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Introduction The lens of the eye is a unique theme in several respects. It is derived entirely from one layer of epithelial cells and, since no cells are shed during growth, it contains cells at all stages of development. It has no blood supply and is dependent upon the aqueous humour for supply of nutrients and removal of waste. Calf lens contains a family of γ-glutamyl peptides which is unique among tissues. Those peptides are related to glutathione, γ-glutamylcysteinylglycine, by replacement of the central amino-acid with alanine in norophthalmic acid, with α-aminobutyric acid in ophthalmic acid, and with S-sulphocysteinein S-sulphoglutathione. Cliffe and Waley have shown that the enzyme system by which these peptides are synthesized will also incorporate other amino-acids into the central position, but the corresponding peptides have not been detected in lens. The function of this family of compounds is unknown and only one other member has been identified in nature: S-(β-carboxypropyl)-glutathione, which is present in onion. At least one other acidic tripeptide was known to be present in calf lens and the main object of this work was to isolate and identify it. Isolation involved fractionation of lens extracts, and the fractions obtained were subsequently analyzed for (mostly) ninhydrin-positive substances. Approximately 60 compounds were detected, some of which are known tissue constituents that have not been identified before in lens, and some of which may be previously unrecognized tissue constituents. A method has been developed for analysis of most of the low molecular-weight substances in small amounts of tissue by a combination of electrophoresis and chromatography on a single paper. New acidic compounds Fractionation of trichloroacetic acid extracts of lens was performed by two methods. The first, which has not been applied previously to tissue extracts, was by continuous-flow paper electrophoresis; the second was by anion-exchange chromatography. A better gross fractionation was obtained by continuous electrophoresis at pH 4 than by chromatography since basic and neutral substances were not adsorbed on the resin and were not separated. Acidic compounds were fractionated more satisfactorily by chromatography and the material obtained by the first method, which was homogenous on electrophoresis at pH 2.3 and pH 4, was split into two peaks by the ion-exchange column. These peaks were given by two different compounds which have been identified, by degradation and by comparison with synthetic material, as the peptide S-(α,β-dicarboxyethyl)-glutathione and the related amino-acid S-(α,β-dicarboxyethyl)-cysteine. Contaminations, present in the concentrated solutions after fractionation, prevented isolation of neutral material as pure solids. The peptide, on hydrolysis, yielded equimolar amounts of glycine and glutamic acid, together with a small amount of cysteine and an unidentified amino-acid. This amino-acid gave an atypical mauve colour with ninhydrin-cobalt chloride and contained sulphur. Dinitrophenylation indicated that glutamic acid was N-terminal in the peptide. Both the peptide and the amino-acid were oxidized with performic acid to what appeared to be sulphones. The oxidation products were separated from glutathione sulphonic acid by chromatography but not by electrophoresis at pH 4, nor was the amino-acid sulphone separated from it at pH 2.3. The sulphur atom was assumed to be present as a thioether in the new compounds since neither yielded a sulphonic acid on oxidation. Satisfactory separation of the amino-acid, the peptide, their oxidation products, cysteic acid, and glutathione sulphonic acid, was achieved on a single paper by a combination of electrophoresis at pH 4 and chromatography in butanol-acetic acid-water. The presence of a modified cysteine residue in the amino-acid was indicated by desulphurization of the peptide with Raney nickel to norophthalmic acid. The compounds S-(α,β-dicarboxyethyl)-cysteine and S-(α,β-dicarboxyethyl)-glutathione were known and had been prepared by addition of thiol to the double bond of maleic acid. The amino-acid had also been obtained by addition of cysteine to fumaric acid. These syntheses were repeated under salt-free conditions which facilitated isolation of the products, and the peptide was also obtained by addition of glutathione to fumaric acid. Corresponding products synthesized from each of the unsaturated acids appear to be identical and are probably mixtures of diastereoisomers. The amino-acid was conveniently isolated as a crystalline di-dicyclohexylamine salt. Identity between the natural and the synthetic compounds was established in several ways. The amino-acids were cluted at the same position from a cation-exchange column. They gave identical mauve colours with ninhydrin-cobalt chloride and could not be separated by electrophoresis at two pH values nor by chromatography in two solvents. Products of oxidation with performic acid were indistinguishable on electrophoresis. Both natural and synthetic S-(α,β-dicarboxyethyl)-cysteine yielded approximately 10% of cystine on hydrolysis, and largely cyclized on heating in aqueous solution to form more acidic substances, indistinguishable by chromatography, which gave strong reactions for organic acids but only weak colours with ninhydrin. Identical patterns of products were obtained on electrophoresis and on chromatography of peptide hydrolysates. Both natural and synthetic S-(α,β-dicarboxyethyl)-glutathione were oxidized to the same substance which was separated from glutathione sulphonic acid by electrophoresis at pH 2.3 but not at pH 4. Thiols react with N-ethylmaleimide much more rapidly than with either maleate or fumarate. An extract of fresh calf lens was prepared in the presence of N-ethylmaleimide in order to establish whether or not the new acidic compounds are artifacts. This extract contained both S-(α,β-dicarboxyethyl)-cysteine and S-(α,β-dicarboxyethyl)-glutathione and it seems unlikely that either compound was formed during the extraction procedure. Both compounds are, therefore, probably genuine constituents of calf lens and the concentrations in lens are about 0.05mM for the amino-acid and 0.2mM for the peptide, compared with 7-10mM for glutathione. Lens homogenates do not appear to catalyse the addition of either glutathione or cysteine to fumarate. The amount of free glutathione seemed to decrease in the lens mixture relative to a control solution contains no lens homogenate. Added glutathione may become bound to protein in some way, possibly by hydrogen bonding. The amount of diffusible glutathione is known to increase in the presence of urea or guanidine which rupture hydrogen bonds. Other sulphur compounds The lens extract prepared in the presence of N-ethylmaleimide also contained GSSG, cystine, and S-(N-ethylsuccinimido)-cysteine. The concentration of GSSG, about 3-5% of total glutathione, is in agreement with other values for lens and brain obtained by different methods. Free cysteine has previously been assumed to be absent from lens and is present only in traces in other tissues. The total concentration of cysteine/cystine indicated by this experiment is about the same as that of GSSG, 3-5% of glutathione, which is not sufficient to alter appreciably the amount of glutathione determined by various techniques. New tissue constituents Analysis of individual fractions of lens extracts by electrophoresis and by chromatography before and after hydrolysis indicated the presence of a number of unidentified substances. Three of these have been studied and are believed to be new constituents of tissue.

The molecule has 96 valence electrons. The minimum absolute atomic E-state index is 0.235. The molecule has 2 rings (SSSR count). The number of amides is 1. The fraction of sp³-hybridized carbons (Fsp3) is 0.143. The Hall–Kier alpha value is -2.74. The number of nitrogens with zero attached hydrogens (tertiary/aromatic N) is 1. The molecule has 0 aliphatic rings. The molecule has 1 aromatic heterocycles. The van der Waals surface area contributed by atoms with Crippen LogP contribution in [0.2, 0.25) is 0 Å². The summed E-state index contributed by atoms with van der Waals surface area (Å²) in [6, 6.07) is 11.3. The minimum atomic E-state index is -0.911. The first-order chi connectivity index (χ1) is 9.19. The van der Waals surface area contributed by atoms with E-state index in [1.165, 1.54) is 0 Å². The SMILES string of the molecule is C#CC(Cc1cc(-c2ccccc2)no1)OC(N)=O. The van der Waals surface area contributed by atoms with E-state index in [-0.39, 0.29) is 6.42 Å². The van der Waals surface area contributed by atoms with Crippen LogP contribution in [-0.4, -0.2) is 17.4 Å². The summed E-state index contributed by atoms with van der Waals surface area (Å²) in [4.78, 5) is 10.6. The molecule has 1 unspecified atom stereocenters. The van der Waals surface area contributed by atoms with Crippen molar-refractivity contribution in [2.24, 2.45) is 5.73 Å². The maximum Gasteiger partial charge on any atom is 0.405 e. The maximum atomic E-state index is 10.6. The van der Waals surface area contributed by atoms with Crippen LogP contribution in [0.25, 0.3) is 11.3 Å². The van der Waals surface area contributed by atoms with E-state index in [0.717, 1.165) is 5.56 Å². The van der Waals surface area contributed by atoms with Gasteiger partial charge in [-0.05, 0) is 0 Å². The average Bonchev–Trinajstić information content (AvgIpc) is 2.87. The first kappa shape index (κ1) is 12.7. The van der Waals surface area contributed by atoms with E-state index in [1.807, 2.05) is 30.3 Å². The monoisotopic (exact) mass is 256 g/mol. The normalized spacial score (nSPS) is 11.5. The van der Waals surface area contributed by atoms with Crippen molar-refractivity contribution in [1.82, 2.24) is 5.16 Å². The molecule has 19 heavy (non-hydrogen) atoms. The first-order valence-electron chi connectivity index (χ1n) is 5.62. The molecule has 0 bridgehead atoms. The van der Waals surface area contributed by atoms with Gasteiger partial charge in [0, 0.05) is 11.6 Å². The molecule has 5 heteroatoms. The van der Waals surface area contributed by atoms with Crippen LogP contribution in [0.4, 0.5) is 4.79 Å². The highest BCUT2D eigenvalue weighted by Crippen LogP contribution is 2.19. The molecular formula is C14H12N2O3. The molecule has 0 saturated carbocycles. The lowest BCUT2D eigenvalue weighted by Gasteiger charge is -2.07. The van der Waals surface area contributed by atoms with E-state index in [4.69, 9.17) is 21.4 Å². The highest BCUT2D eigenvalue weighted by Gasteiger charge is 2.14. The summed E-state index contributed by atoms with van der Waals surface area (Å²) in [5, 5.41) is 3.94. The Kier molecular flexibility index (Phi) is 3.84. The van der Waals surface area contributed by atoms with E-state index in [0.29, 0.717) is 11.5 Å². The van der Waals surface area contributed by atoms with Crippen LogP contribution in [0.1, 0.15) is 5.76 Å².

Supervisor: Not available Sponsor: Not available
Qualification Name: Thesis (Ph.D.) Qualification Level: Doctoral
EThOS ID:  DOI: Not available